The poet Sir John Betjeman lived in The Old Rectory (1945 - 1951), a lovely 18th century country house in the small village Farnborough (with only 70 inhabitants today), "which was chosen by experts at Country Life magazine for its "quite exceptional" architecture, beautifully-kept gardens and spectacular views over the Berkshire Downs. The Old Rectory's 4 acre garden is divided into rooms and there are herbaceous borders, woodland and a pool. The garden is open to the public under the National Garden scheme."
I was really impressed with these wonderful garden rooms and the hospitality of the lady who welcomed us with some refresahments (the best fruit cake I ever enjoyed). I especially loved walking the path through the highly fragrant wild garlic wood with view down on a valley and a pond - and I loved the white doves sitting on the roof, symbols of peace and hope (see also the horse shoes). Yes, this place might be a kind of paradise on earth as I said to the owner lady, and she noded her head.
But when the couple, John Betjeman and his wife, arrived there, this country house, owned by the church until 1945, "had no electricity or running water and the poet described it as "dirty; but classy looking inside". He later boasted that the top floor of the house was the highest inhabited place in Berkshire.
Betjeman, who later became Poet Laureate, also believed he and his wife were single-handedly keeping the village together. He wrote to fellow writer Evelyn Waugh in 1947: "In villages people still follow a lead and we are the only people here who will give a lead. I know that to desert this wounded and neglected church would be to betray Our Lord."
One of John Betjeman's best poems:
The bear who sits above my bed
A doleful bear he is to see;
From out his drooping pear-shaped head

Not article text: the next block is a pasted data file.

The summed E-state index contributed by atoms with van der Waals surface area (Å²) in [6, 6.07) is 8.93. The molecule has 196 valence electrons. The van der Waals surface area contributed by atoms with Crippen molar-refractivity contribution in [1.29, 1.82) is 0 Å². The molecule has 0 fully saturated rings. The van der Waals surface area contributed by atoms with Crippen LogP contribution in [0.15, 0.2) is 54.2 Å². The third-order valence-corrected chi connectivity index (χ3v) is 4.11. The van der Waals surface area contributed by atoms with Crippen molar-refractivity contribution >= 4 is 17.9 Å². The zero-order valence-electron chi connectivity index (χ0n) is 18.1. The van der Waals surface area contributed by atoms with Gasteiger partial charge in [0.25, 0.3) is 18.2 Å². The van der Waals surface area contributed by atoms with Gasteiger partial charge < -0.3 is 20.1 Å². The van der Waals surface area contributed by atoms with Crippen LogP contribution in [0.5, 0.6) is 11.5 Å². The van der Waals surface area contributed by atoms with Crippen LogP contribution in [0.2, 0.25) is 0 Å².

His woollen eyes look into me.
He has no mouth, but seems to say:
‘They’ll burn you on the Judgement Day.’
Those woollen eyes, the things they’ve seen;
Those flannel ears, the things they’ve heard—
Among horse-chestnut fans of green
The fluting on an April bird,
And quarrelling downstairs until
Doors slammed at Thirty One West Hill.
The dreaded evening keyhole scratch
Announcing some return below,
The nursery landing’s lifted latch,
The punishment to undergo:
Still I could smooth those half-moon ears
And wet that forehead with my tears.
Whatever rush to catch a train,
Whatever joy there was to share
Of sounding sea-board, rainbowed rain,
Or seaweed-scented Cornish air,
Sharing the laughs, you still were there,
You ugly, unrepentant bear.
When nine, I hid you in a loft
And dared not let you share my bed;
My father would have thought me soft,
Or so, at least, my mother said.
She only then our secret knew,
And thus my guilty passion grew.
The bear who sits above my bed
More agèd now is he to see:
His woollen eyes have thinner thread,
But still he seems to say to me,
In double-doom notes, like a knell:
‘You’re half a century nearer Hell.’
Self-pity shrouds me in a mist,
And drowns me in my self-esteem.
The freckled faces I have kissed
Float by me in a guilty dream.
The only constant, sitting there,
Patient and hairless, is a bear.
And if an analyst one day
Of school of Adler, Jung, or Freud
Should take this agèd bear away,
Then, oh my God, the dreadful void!
Its draughty darkness could but be
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